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Column: Painful losses endure for Kaepernicks

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Column: Painful losses endure for Kaepernicks

NEW ORLEANS (AP) Lance Kaepernick was 23 days old when he died.

He seemed normal when his parents brought him home. Then everything, suddenly, went tragically wrong. Two open-heart surgeries couldn't save the tiny baby Rick and Teresa Kaepernick had so joyfully welcomed into their lives.

Their next son never made it out of the hospital. Kent Kaepernick was 4 days old when he died, also of a heart defect.

``You're 25, 26 and you have two sons buried,'' Rick Kaepernick said. ``You grow up in a hurry.''

A daughter, Devon, would follow, joining their healthy, first-born son, Kyle. By then, though, the Kaepernicks were done taking chances and doctors warned them against trying for another pregnancy.

``Maybe the kids would have lived today with all the advances that have been made,'' Rick said. ``But it just wasn't to be.''

But the yearning didn't stop, and one day Teresa told her husband she was ready for another baby.

Their new son was 5 weeks old when they first held him at the Lutheran Social Services office in Appleton, Wis. He was healthy, vibrant, and full of life.

On Sunday he'll be behind center, trying to win a Super Bowl for the San Francisco 49ers.

``He's ready to roll,'' Rick Kaepernick said this week from his hotel room in this party town. ``He's pretty focused.''

If the story of Colin Kaepernick's meteoric rise from obscurity to superstar in the making is a remarkable one, the story of his life bears some telling, too. Born to a teenager in Wisconsin a quarter century ago, the only memories he has of his early life are with the couple who adopted him.

He doesn't like to talk about it, and has declined chances to meet with his birth mother. For their part, the Kaepernicks particularly dislike it when people refer to their son as adopted.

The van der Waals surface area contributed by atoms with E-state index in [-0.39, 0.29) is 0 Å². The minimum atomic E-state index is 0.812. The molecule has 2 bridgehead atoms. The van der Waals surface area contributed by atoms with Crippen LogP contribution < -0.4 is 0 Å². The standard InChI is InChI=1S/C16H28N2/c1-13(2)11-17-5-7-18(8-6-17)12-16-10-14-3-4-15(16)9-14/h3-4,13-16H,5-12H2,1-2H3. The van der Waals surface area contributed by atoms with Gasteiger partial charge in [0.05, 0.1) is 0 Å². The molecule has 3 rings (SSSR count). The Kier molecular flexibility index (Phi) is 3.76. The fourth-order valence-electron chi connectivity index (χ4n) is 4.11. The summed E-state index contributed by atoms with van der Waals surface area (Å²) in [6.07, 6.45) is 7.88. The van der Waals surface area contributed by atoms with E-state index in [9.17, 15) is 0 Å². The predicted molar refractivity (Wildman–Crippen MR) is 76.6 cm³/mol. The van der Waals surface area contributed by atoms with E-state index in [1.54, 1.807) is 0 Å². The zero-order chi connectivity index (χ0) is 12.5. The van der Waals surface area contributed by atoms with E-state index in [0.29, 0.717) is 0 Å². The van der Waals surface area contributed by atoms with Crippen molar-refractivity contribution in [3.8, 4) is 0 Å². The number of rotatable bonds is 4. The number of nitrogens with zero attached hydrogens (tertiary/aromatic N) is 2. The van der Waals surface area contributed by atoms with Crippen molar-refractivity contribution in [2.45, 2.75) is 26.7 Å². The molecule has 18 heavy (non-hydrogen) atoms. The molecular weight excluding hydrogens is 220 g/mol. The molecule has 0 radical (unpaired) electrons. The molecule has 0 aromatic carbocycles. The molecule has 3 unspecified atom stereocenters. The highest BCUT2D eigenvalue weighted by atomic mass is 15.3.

Of course, they couldn't have imagined when they began the process that the offspring of a blonde, athletic mother and an African-American father who was out of the picture before he was born would be a star quarterback.

``At the end of the day he's just our son,'' Rick said.

The Kaepernicks will be in the stands at the Superdome on Sunday rooting for him. So will about 15 family members, who have cheered him on since he began dominating games - almost from the minute he was old enough to throw a ball.

The Colin Kaepernick the public knows is cool and collected, not the least bit nervous about the stage he will be on or the job he has to do. Despite the intense efforts of the media to tease out more sound bites during Super Bowl week, he remains a man of very few words.

``What you're seeing is the way he's always been. He's not one to talk a lot about himself,'' his dad said. ``He doesn't care who gets the headlines or the credit and I think you see that in your interviews. He's just not full of himself.''

That was evident Thursday during Colin Kaepernick's last media appearance before the big game. He dutifully answered questions without elaborating, never veering off task before it was finally over and he could return to practice.

``It's not that I'm not comfortable with it,'' he said. ``To me, I'm here to play football. That's what I want to do.''